A Catholic Responds to Rhett and Link’s Christian Deconstruction (Part 1)


This is Part 1 of a 3-part article. Here I will introduce the YouTube phenomena known as Rhett and Link’s Christian deconstruction. In Part 2, I will discuss their reasons for leaving the faith. In Part 3, I will offer my response to those reasons. I also have a video posted on my YouTube Channel.

Who are Rhett and Link?

Most of those familiar with internet personalities know of Rhett McLaughlin and Charles Lincoln “Link” Neal. Rhett and Link currently co-host the Good Mythical Morning show on their “Ear Biscuits” YouTube channel (which is only one of several in the “Mythical” brand).

Now, Rhett and Link got their start as a Christian comedy duo when they lived in North Carolina. However, as their brand grew, they got rich, moved to Los Angeles, became liberals (of course), and left the faith.

At least that’s the story many Evangelicals are telling.

It’s a simple narrative that fits the sub-culture’s expectations – but according to Rhett and Link, it isn’t true.

What is Deconstruction?

To help clear things up, they released a series of videos that veered away from zany comedic antics, and focused not onto telling their story(ies). In these “Spiritual Deconstruction” videos, the title refers to the dismantling of their faith (but “deconstruction” sounds so much more hip).


First, they told of their past lives as Evangelical missionaries in the “Lost Years” series. Then each one did a episode of their own “deconstruction” stories. Random videos on topics related to their revelation (pun intended!) followed.


NOTE: If you’re more of a reader, there is a text version available of both Rhett’s and Link’s videos on their blog (Note: these appear to be automated and contain several minor errors).

Citing mean and/or dismissive tweets, Rhett and Link state that the Evangelical response has been pretty rough. (Having “converted” from Evangelicalism to Catholicism myself, I can relate.) Evangelical apologists have also taken the opportunity to respond to Rhett and Link’s stories, and it is toward both of these that I wish to throw my two cents.

Who Cares?

It might seem like kind of a waste of time for theologians and apologists to focus on a couple of guys whose mission statement (Another pun! I’m on fire!) is to “butter your brain with pop-culture commentary, personal stories, and offbeat anecdotes.” That was certainly my initial reaction when I found out some colleagues were devoting a whole video to them. I have since been convinced otherwise.

The reason Rhett and Link’s deconstruction is so important is precisely because they are not scholars and neither are most members of their audience – which is no longer limited to Christians looking for wholesome entertainment. (And they do have an audience – their personal channel alone has nearly 5 million followers. Their “Good Mythical Morning” show has over 16 million) Because of these factors, Rhett and Link’s Christian pedigree and skeptical arguments take on a mantle of authority they would not normally possess.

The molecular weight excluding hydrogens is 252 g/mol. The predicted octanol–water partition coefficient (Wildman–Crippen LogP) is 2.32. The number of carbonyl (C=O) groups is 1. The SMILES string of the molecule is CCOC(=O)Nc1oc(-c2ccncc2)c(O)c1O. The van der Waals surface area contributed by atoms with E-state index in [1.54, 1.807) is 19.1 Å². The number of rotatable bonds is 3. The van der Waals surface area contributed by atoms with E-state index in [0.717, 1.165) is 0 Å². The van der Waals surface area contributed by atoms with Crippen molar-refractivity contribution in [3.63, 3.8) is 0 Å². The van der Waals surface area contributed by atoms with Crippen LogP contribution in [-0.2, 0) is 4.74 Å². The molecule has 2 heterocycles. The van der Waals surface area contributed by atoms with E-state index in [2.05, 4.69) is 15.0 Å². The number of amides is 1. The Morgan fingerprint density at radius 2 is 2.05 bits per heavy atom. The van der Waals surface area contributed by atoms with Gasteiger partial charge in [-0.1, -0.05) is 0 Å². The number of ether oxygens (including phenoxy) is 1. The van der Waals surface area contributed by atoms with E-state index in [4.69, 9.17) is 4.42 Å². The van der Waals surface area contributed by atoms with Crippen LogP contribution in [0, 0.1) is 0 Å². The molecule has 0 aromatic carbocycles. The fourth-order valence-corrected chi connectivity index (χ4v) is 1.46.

(People are suckers for conversion stories – I should know.)

Thus, while Rhett and Link may be unimportant within the scholarly Christian community, they have now become important to it – because non-specialists are particularly vulnerable to this kind of deconversion testimony. (Admittedly, the opposite is also the case – hence the popularity of many of the apologists mentioned in the videos.)

I probably still would have not taken much notice, but I found myself drawn into the conversation. Although their audience demographic gives them safe space for unsupported rants or false claims, Rhett and Link actually put together a compelling and (considering their background) well-researched presentation. As I will discuss in Part 2, they are familiar with the kinds of resources Evangelicals often put forward as good defenses of the faith – as well as legitimate skeptical sources. Moreover, they’re just super likeable guys.*

So between Rhett’s story (which was more intellectual) and Link’s (which was more experiential), they managed to deliver a respectable one-two punch to their former faith.

*Rhett and Link – I’d love to hang with you sometime! (Of course you’ll have to fly me out to L.A. because I haven’t gotten rich selling out to THE WORLD like SOME people. Oh Burn!!!  Juuuuust kidding. 😉 *blows kiss*

To Be Continued…

Rhett and Link have told their story and the Evangelical community is responding. As one who has spent a considerable amount of time on the Agnostic, Evangelical, and Catholic side of this issue, I have a few things to contribute (some of which may be surprising). I don’t want to risk TLDR, however – so as I said above, in Part 2 I will discuss Rhett and Link’s reasons for leaving the faith, and in Part 3 I will offer my response.


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